Furthermore, in the meantime, billions of smart cards have been introduced throughout the world, used as payment cards in most of the world outside the U.S. and as the identifier in GSM mobile phones.
With hindsight, it is now clear that one of the key issues which inhibited the breakthrough of smart cards on a larger scale in the identity and access management domain was the lack of clear standards as well as the lack of interoperability among disparate, proprietary products. Each project ended up being a one-off, specific to the company doing the implementation with different data formats on the smart card chip and specific ties to peripheral equipment such as smart card readers.
Today, PKI has evolved from a complicated infrastructure which had to be deployed in-house, to just another solution provided as a service by a number of service providers such as Verizon Business or Entrust. Also, with HSPD-12 and FIPS 201 there are now clear standards for identity cards, standards to which a whole eco-system of vendors are now committed, given the multi-million user market the directive is guaranteeing.
As HSPD-12 also applies to all Federal contractors and as related programs such as FRAC and TWIC are impacting industries such as healthcare, critical infrastructure, finance and transportation, we are finally seeing renewed interest by enterprises in the concept of smart card-based identity infrastructures.
Indeed, a recent survey of 200 IT decision-makers by Datamonitor found that 80 percent recognize smart cards would provide benefits to their enterprise. The survey confirms that a converged smart card credential can reduce administrative overhead and deliver a high ROI.
2010 promises to be the year when common access card programs will get another chance at conquering the enterprise market due to a number of these described factors, including the government’s drive to implement PIV cards for all employees and contractors, the availability of standards and compatible products, the spread of standards beyond the scope of the Federal government to state and local entities as well as government-linked enterprises, and, finally, the concept of security convergence receiving traction in the market.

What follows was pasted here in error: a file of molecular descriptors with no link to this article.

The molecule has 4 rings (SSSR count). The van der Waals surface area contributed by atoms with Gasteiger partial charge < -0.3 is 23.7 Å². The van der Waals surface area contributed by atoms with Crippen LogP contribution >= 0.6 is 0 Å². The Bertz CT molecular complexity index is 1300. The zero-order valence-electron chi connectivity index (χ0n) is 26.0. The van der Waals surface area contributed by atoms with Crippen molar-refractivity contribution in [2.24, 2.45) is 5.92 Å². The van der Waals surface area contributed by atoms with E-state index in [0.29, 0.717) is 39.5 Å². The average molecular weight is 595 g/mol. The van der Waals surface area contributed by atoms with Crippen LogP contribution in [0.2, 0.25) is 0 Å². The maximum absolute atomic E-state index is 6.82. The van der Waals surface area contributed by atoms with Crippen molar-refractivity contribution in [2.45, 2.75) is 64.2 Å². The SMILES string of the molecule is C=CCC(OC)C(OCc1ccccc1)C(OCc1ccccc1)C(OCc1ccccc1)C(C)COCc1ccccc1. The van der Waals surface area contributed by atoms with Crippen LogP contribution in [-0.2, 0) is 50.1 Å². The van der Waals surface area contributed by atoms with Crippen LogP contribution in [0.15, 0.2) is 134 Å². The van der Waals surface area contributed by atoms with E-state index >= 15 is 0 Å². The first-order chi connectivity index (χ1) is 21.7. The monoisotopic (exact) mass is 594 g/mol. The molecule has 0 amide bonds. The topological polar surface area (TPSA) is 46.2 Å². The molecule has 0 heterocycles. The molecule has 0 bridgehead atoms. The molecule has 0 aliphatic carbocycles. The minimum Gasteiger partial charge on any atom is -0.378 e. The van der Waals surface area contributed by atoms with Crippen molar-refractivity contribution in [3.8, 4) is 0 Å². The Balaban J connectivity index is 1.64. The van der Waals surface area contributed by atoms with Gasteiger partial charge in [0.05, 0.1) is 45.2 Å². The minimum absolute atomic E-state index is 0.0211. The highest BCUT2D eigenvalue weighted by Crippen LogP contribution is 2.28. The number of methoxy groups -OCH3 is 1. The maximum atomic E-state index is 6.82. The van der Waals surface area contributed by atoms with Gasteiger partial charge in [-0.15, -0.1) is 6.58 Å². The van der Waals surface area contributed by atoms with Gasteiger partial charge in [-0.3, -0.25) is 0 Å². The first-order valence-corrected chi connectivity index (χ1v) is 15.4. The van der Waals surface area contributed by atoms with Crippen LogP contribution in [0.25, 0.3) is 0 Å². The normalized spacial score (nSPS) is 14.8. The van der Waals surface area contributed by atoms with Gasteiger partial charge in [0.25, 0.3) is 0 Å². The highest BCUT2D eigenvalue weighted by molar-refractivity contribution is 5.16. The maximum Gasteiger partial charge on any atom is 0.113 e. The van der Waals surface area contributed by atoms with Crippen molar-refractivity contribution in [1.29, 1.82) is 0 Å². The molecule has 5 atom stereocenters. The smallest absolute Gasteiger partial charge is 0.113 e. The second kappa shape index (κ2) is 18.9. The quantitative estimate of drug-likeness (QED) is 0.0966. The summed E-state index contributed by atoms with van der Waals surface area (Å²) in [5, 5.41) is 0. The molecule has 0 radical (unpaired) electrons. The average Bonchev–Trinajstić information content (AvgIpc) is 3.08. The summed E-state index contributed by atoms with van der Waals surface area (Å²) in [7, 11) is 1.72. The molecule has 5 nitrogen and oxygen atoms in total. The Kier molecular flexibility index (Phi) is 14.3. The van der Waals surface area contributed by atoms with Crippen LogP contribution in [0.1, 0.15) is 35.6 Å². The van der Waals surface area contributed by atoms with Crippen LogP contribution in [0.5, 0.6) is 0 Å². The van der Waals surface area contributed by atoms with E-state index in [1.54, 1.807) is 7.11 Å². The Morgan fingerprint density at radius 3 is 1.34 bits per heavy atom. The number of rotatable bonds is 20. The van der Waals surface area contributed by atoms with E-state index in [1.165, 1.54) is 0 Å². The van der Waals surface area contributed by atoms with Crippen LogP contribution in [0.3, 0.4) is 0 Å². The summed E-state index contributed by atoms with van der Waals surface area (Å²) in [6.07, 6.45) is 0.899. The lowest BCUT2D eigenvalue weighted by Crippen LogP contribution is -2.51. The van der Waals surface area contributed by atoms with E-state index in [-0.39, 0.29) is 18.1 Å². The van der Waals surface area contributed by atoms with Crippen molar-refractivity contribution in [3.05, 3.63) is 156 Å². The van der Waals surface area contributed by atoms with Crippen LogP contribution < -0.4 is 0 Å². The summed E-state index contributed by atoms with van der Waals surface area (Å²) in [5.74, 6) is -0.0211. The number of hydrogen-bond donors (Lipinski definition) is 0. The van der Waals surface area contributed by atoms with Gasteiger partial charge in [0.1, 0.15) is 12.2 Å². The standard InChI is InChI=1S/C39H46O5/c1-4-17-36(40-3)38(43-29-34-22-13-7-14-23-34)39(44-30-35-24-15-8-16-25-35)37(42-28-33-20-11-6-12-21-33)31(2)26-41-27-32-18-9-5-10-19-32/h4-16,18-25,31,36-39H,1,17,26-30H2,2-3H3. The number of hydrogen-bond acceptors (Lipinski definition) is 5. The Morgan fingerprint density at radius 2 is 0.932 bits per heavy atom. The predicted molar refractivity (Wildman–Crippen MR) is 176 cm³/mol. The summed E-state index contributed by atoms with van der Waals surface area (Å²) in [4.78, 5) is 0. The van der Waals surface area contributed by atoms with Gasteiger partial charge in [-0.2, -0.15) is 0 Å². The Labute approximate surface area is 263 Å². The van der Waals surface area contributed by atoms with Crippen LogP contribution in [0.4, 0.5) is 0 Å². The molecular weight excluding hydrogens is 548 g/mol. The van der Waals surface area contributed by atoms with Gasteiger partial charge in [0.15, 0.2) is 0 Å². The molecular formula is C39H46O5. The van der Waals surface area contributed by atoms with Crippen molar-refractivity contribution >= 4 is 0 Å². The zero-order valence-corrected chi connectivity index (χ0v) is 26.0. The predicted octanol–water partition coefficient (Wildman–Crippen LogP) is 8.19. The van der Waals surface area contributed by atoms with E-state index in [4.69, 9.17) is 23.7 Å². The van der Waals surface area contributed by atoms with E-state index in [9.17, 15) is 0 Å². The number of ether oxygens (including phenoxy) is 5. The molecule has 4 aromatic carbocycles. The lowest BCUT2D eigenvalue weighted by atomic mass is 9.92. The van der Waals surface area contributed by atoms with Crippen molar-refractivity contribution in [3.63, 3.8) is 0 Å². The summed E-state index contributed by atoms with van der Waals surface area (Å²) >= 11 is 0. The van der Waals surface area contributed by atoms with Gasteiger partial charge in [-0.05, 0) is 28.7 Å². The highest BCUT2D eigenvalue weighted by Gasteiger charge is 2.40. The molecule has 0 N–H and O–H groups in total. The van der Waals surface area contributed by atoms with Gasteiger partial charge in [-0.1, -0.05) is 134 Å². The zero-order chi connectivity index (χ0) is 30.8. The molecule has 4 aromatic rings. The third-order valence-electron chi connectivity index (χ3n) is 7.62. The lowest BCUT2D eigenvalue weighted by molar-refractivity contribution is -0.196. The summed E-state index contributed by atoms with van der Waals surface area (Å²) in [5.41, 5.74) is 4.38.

Therefore, the recent Report on Identity Management Strategy by the President’s National Security Telecommunications Advisory Committee calling for comprehensive ID management comes at a very opportune time. As the report states, “A need has emerged for a national, comprehensive identity management strategy that would recognize and protect the roles and interests of private citizens and commercial participants while enabling collaboration among key stakeholders”.
A national ID management office in the Executive Office of the President with the power to integrate national ID management policies and processes would be able to build upon the foundation established by the HSPD-12 and FIPS 201 efforts of the last several years.
Now is the time to take these initial government focused efforts and extend them to the private sector, and, ultimately, to the level of the individual citizen through a federation of interoperable ID management systems.